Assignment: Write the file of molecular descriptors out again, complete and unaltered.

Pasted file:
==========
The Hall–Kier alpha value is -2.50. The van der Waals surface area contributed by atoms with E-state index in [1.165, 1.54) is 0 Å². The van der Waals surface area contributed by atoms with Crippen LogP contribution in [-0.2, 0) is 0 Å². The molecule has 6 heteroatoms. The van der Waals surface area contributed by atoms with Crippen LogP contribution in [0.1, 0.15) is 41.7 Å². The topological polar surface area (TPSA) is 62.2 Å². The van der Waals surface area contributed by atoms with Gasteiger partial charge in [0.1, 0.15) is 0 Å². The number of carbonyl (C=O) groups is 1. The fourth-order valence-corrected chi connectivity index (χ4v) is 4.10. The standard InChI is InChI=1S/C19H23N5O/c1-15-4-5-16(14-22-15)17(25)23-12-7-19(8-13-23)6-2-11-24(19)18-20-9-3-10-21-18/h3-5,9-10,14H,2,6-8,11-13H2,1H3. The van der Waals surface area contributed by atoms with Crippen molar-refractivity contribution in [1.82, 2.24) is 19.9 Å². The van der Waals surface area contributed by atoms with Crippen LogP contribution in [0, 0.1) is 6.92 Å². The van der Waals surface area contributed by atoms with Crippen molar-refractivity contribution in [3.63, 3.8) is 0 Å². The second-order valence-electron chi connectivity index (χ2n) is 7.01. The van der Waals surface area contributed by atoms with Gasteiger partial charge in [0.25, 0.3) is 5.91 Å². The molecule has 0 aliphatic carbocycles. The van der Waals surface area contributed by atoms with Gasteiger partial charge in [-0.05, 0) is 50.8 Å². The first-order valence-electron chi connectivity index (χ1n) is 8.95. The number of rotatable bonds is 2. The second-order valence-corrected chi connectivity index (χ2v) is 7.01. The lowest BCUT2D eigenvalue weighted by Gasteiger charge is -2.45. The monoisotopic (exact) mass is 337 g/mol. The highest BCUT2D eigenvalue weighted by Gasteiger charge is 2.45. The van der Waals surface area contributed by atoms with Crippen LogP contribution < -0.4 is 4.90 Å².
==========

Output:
The Hall–Kier alpha value is -2.50. The van der Waals surface area contributed by atoms with E-state index in [1.165, 1.54) is 0 Å². The van der Waals surface area contributed by atoms with Crippen LogP contribution in [-0.2, 0) is 0 Å². The molecule has 6 heteroatoms. The van der Waals surface area contributed by atoms with Crippen LogP contribution in [0.1, 0.15) is 41.7 Å². The topological polar surface area (TPSA) is 62.2 Å². The van der Waals surface area contributed by atoms with Gasteiger partial charge in [0.1, 0.15) is 0 Å². The number of carbonyl (C=O) groups is 1. The fourth-order valence-corrected chi connectivity index (χ4v) is 4.10. The standard InChI is InChI=1S/C19H23N5O/c1-15-4-5-16(14-22-15)17(25)23-12-7-19(8-13-23)6-2-11-24(19)18-20-9-3-10-21-18/h3-5,9-10,14H,2,6-8,11-13H2,1H3. The van der Waals surface area contributed by atoms with Crippen molar-refractivity contribution in [1.82, 2.24) is 19.9 Å². The van der Waals surface area contributed by atoms with Crippen LogP contribution in [0, 0.1) is 6.92 Å². The van der Waals surface area contributed by atoms with Crippen molar-refractivity contribution in [3.63, 3.8) is 0 Å². The second-order valence-electron chi connectivity index (χ2n) is 7.01. The van der Waals surface area contributed by atoms with Gasteiger partial charge in [0.25, 0.3) is 5.91 Å². The molecule has 0 aliphatic carbocycles. The van der Waals surface area contributed by atoms with Gasteiger partial charge in [-0.05, 0) is 50.8 Å². The first-order valence-electron chi connectivity index (χ1n) is 8.95. The number of rotatable bonds is 2. The second-order valence-corrected chi connectivity index (χ2v) is 7.01. The lowest BCUT2D eigenvalue weighted by Gasteiger charge is -2.45. The monoisotopic (exact) mass is 337 g/mol. The highest BCUT2D eigenvalue weighted by Gasteiger charge is 2.45. The van der Waals surface area contributed by atoms with Crippen LogP contribution < -0.4 is 4.90 Å².